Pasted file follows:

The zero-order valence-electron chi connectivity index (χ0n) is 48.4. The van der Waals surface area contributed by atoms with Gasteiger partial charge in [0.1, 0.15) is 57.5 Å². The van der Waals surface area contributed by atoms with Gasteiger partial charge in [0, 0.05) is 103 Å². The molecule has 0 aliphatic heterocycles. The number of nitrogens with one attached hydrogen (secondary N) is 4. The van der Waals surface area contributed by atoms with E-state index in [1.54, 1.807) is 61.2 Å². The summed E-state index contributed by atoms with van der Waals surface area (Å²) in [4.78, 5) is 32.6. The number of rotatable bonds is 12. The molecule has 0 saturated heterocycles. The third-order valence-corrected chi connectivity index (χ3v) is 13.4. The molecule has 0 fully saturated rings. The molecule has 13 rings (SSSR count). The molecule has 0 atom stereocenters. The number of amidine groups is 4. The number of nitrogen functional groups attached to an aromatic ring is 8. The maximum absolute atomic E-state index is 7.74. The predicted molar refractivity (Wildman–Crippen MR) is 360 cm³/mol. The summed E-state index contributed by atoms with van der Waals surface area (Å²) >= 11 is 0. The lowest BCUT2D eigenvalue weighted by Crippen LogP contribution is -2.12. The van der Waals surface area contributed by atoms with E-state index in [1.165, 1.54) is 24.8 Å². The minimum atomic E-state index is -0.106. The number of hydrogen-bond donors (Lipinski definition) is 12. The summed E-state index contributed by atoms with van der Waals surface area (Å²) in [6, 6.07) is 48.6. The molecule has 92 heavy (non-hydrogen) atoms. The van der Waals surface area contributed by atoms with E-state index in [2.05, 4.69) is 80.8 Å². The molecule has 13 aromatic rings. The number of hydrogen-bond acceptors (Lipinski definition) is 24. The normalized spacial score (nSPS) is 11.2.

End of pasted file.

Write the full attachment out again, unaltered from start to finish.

The zero-order valence-electron chi connectivity index (χ0n) is 48.4. The van der Waals surface area contributed by atoms with Gasteiger partial charge in [0.1, 0.15) is 57.5 Å². The van der Waals surface area contributed by atoms with Gasteiger partial charge in [0, 0.05) is 103 Å². The molecule has 0 aliphatic heterocycles. The number of nitrogens with one attached hydrogen (secondary N) is 4. The van der Waals surface area contributed by atoms with E-state index in [1.54, 1.807) is 61.2 Å². The summed E-state index contributed by atoms with van der Waals surface area (Å²) in [4.78, 5) is 32.6. The number of rotatable bonds is 12. The molecule has 0 saturated heterocycles. The third-order valence-corrected chi connectivity index (χ3v) is 13.4. The molecule has 0 fully saturated rings. The molecule has 13 rings (SSSR count). The molecule has 0 atom stereocenters. The number of amidine groups is 4. The number of nitrogen functional groups attached to an aromatic ring is 8. The maximum absolute atomic E-state index is 7.74. The predicted molar refractivity (Wildman–Crippen MR) is 360 cm³/mol. The summed E-state index contributed by atoms with van der Waals surface area (Å²) >= 11 is 0. The lowest BCUT2D eigenvalue weighted by Crippen LogP contribution is -2.12. The van der Waals surface area contributed by atoms with E-state index in [1.165, 1.54) is 24.8 Å². The minimum atomic E-state index is -0.106. The number of hydrogen-bond donors (Lipinski definition) is 12. The summed E-state index contributed by atoms with van der Waals surface area (Å²) in [6, 6.07) is 48.6. The molecule has 92 heavy (non-hydrogen) atoms. The van der Waals surface area contributed by atoms with E-state index in [2.05, 4.69) is 80.8 Å². The molecule has 13 aromatic rings. The number of hydrogen-bond acceptors (Lipinski definition) is 24. The normalized spacial score (nSPS) is 11.2.